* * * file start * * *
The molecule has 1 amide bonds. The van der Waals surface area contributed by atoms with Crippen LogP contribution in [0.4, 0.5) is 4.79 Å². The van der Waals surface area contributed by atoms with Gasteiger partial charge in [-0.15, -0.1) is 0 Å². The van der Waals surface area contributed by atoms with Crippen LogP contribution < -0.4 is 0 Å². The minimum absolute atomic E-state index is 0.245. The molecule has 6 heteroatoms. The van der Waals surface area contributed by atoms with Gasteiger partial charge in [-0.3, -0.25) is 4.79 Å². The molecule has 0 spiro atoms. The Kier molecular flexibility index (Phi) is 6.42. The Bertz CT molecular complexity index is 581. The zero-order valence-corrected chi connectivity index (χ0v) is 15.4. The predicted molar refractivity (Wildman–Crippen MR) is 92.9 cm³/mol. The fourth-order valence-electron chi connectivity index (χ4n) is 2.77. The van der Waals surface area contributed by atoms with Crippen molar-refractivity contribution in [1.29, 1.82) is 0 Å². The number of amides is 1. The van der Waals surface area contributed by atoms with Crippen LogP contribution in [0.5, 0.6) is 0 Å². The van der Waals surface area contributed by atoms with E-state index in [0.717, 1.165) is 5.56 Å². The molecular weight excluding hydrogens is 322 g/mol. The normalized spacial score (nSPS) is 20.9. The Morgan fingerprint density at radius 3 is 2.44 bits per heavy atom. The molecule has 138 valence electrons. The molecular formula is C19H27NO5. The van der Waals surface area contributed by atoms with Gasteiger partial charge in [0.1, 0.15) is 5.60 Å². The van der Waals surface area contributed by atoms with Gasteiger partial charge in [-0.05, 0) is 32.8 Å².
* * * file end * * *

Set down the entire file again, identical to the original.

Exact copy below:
The molecule has 1 amide bonds. The van der Waals surface area contributed by atoms with Crippen LogP contribution in [0.4, 0.5) is 4.79 Å². The van der Waals surface area contributed by atoms with Gasteiger partial charge in [-0.15, -0.1) is 0 Å². The van der Waals surface area contributed by atoms with Crippen LogP contribution < -0.4 is 0 Å². The minimum absolute atomic E-state index is 0.245. The molecule has 6 heteroatoms. The van der Waals surface area contributed by atoms with Gasteiger partial charge in [-0.3, -0.25) is 4.79 Å². The molecule has 0 spiro atoms. The Kier molecular flexibility index (Phi) is 6.42. The Bertz CT molecular complexity index is 581. The zero-order valence-corrected chi connectivity index (χ0v) is 15.4. The predicted molar refractivity (Wildman–Crippen MR) is 92.9 cm³/mol. The fourth-order valence-electron chi connectivity index (χ4n) is 2.77. The van der Waals surface area contributed by atoms with Crippen molar-refractivity contribution in [1.29, 1.82) is 0 Å². The number of amides is 1. The van der Waals surface area contributed by atoms with Crippen LogP contribution in [0.5, 0.6) is 0 Å². The van der Waals surface area contributed by atoms with E-state index in [0.717, 1.165) is 5.56 Å². The molecular weight excluding hydrogens is 322 g/mol. The normalized spacial score (nSPS) is 20.9. The Morgan fingerprint density at radius 3 is 2.44 bits per heavy atom. The molecule has 138 valence electrons. The molecular formula is C19H27NO5. The van der Waals surface area contributed by atoms with Gasteiger partial charge in [0.1, 0.15) is 5.60 Å². The van der Waals surface area contributed by atoms with Gasteiger partial charge in [-0.05, 0) is 32.8 Å².